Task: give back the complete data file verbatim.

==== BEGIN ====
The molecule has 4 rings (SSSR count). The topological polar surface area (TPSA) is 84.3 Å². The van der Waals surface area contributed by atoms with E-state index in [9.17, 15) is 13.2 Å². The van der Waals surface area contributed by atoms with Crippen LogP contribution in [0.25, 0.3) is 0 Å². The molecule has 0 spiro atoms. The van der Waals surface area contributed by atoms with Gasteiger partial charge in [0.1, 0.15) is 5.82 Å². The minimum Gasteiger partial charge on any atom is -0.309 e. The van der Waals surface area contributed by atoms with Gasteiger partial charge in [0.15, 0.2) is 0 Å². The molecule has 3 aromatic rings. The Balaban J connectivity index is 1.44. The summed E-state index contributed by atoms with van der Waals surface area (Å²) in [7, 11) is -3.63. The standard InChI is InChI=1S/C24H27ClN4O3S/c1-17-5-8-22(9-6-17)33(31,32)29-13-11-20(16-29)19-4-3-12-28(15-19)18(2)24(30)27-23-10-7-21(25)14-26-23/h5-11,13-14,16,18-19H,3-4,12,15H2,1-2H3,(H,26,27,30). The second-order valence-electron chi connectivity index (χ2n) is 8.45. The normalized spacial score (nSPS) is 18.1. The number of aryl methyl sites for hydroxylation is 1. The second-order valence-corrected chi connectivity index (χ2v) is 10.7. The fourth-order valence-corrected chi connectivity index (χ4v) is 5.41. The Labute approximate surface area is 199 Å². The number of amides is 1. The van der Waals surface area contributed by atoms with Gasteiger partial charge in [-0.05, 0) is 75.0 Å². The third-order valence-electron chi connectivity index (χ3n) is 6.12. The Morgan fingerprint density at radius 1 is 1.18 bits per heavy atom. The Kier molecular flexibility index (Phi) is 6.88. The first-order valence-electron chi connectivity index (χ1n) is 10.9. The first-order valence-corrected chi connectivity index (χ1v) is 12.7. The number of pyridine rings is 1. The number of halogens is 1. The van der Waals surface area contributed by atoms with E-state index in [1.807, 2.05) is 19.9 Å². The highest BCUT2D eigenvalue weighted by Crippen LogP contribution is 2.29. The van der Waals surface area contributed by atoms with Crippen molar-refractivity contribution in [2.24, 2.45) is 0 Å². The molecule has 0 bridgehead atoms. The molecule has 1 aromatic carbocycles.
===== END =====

The molecule has 4 rings (SSSR count). The topological polar surface area (TPSA) is 84.3 Å². The van der Waals surface area contributed by atoms with E-state index in [9.17, 15) is 13.2 Å². The van der Waals surface area contributed by atoms with Crippen LogP contribution in [0.25, 0.3) is 0 Å². The molecule has 0 spiro atoms. The van der Waals surface area contributed by atoms with Gasteiger partial charge in [0.1, 0.15) is 5.82 Å². The minimum Gasteiger partial charge on any atom is -0.309 e. The van der Waals surface area contributed by atoms with Gasteiger partial charge in [0.15, 0.2) is 0 Å². The molecule has 3 aromatic rings. The Balaban J connectivity index is 1.44. The summed E-state index contributed by atoms with van der Waals surface area (Å²) in [7, 11) is -3.63. The standard InChI is InChI=1S/C24H27ClN4O3S/c1-17-5-8-22(9-6-17)33(31,32)29-13-11-20(16-29)19-4-3-12-28(15-19)18(2)24(30)27-23-10-7-21(25)14-26-23/h5-11,13-14,16,18-19H,3-4,12,15H2,1-2H3,(H,26,27,30). The second-order valence-electron chi connectivity index (χ2n) is 8.45. The normalized spacial score (nSPS) is 18.1. The number of aryl methyl sites for hydroxylation is 1. The second-order valence-corrected chi connectivity index (χ2v) is 10.7. The fourth-order valence-corrected chi connectivity index (χ4v) is 5.41. The Labute approximate surface area is 199 Å². The number of amides is 1. The van der Waals surface area contributed by atoms with Gasteiger partial charge in [-0.05, 0) is 75.0 Å². The third-order valence-electron chi connectivity index (χ3n) is 6.12. The Morgan fingerprint density at radius 1 is 1.18 bits per heavy atom. The Kier molecular flexibility index (Phi) is 6.88. The first-order valence-electron chi connectivity index (χ1n) is 10.9. The first-order valence-corrected chi connectivity index (χ1v) is 12.7. The number of pyridine rings is 1. The number of halogens is 1. The van der Waals surface area contributed by atoms with E-state index in [1.807, 2.05) is 19.9 Å². The highest BCUT2D eigenvalue weighted by Crippen LogP contribution is 2.29. The van der Waals surface area contributed by atoms with Crippen molar-refractivity contribution in [2.24, 2.45) is 0 Å². The molecule has 0 bridgehead atoms. The molecule has 1 aromatic carbocycles.